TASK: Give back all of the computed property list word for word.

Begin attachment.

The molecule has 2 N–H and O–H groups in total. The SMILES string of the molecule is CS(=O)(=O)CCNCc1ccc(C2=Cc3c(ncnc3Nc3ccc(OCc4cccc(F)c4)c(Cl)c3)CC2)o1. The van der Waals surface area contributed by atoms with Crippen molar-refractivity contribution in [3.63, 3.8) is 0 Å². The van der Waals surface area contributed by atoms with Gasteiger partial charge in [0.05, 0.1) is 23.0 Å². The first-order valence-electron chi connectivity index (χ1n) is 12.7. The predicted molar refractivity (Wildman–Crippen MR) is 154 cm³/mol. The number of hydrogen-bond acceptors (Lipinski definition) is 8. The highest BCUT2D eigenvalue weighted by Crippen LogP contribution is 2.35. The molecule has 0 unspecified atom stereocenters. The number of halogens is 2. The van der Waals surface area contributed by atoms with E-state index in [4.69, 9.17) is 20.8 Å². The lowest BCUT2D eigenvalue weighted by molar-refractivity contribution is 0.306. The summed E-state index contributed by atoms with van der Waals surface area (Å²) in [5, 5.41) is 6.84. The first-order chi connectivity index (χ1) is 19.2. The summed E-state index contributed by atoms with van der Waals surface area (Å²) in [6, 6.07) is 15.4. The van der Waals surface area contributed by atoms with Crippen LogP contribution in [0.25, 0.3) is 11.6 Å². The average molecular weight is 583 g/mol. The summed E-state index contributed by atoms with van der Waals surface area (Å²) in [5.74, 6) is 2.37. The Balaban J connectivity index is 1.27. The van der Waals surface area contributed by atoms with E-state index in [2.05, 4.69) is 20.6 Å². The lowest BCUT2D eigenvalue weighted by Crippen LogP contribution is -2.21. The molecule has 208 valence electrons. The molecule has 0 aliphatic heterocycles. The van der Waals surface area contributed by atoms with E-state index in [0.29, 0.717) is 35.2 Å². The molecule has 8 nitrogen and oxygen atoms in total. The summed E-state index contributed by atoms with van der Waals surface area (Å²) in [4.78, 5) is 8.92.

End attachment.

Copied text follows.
The molecule has 2 N–H and O–H groups in total. The SMILES string of the molecule is CS(=O)(=O)CCNCc1ccc(C2=Cc3c(ncnc3Nc3ccc(OCc4cccc(F)c4)c(Cl)c3)CC2)o1. The van der Waals surface area contributed by atoms with Crippen molar-refractivity contribution in [3.63, 3.8) is 0 Å². The van der Waals surface area contributed by atoms with Gasteiger partial charge in [0.05, 0.1) is 23.0 Å². The first-order valence-electron chi connectivity index (χ1n) is 12.7. The predicted molar refractivity (Wildman–Crippen MR) is 154 cm³/mol. The number of hydrogen-bond acceptors (Lipinski definition) is 8. The highest BCUT2D eigenvalue weighted by Crippen LogP contribution is 2.35. The molecule has 0 unspecified atom stereocenters. The number of halogens is 2. The van der Waals surface area contributed by atoms with E-state index in [4.69, 9.17) is 20.8 Å². The lowest BCUT2D eigenvalue weighted by molar-refractivity contribution is 0.306. The summed E-state index contributed by atoms with van der Waals surface area (Å²) in [5, 5.41) is 6.84. The first-order chi connectivity index (χ1) is 19.2. The summed E-state index contributed by atoms with van der Waals surface area (Å²) in [6, 6.07) is 15.4. The van der Waals surface area contributed by atoms with Crippen LogP contribution in [0.25, 0.3) is 11.6 Å². The average molecular weight is 583 g/mol. The summed E-state index contributed by atoms with van der Waals surface area (Å²) in [5.74, 6) is 2.37. The Balaban J connectivity index is 1.27. The van der Waals surface area contributed by atoms with E-state index in [2.05, 4.69) is 20.6 Å². The lowest BCUT2D eigenvalue weighted by Crippen LogP contribution is -2.21. The molecule has 208 valence electrons. The molecule has 0 aliphatic heterocycles. The van der Waals surface area contributed by atoms with E-state index in [0.29, 0.717) is 35.2 Å². The molecule has 8 nitrogen and oxygen atoms in total. The summed E-state index contributed by atoms with van der Waals surface area (Å²) in [4.78, 5) is 8.92.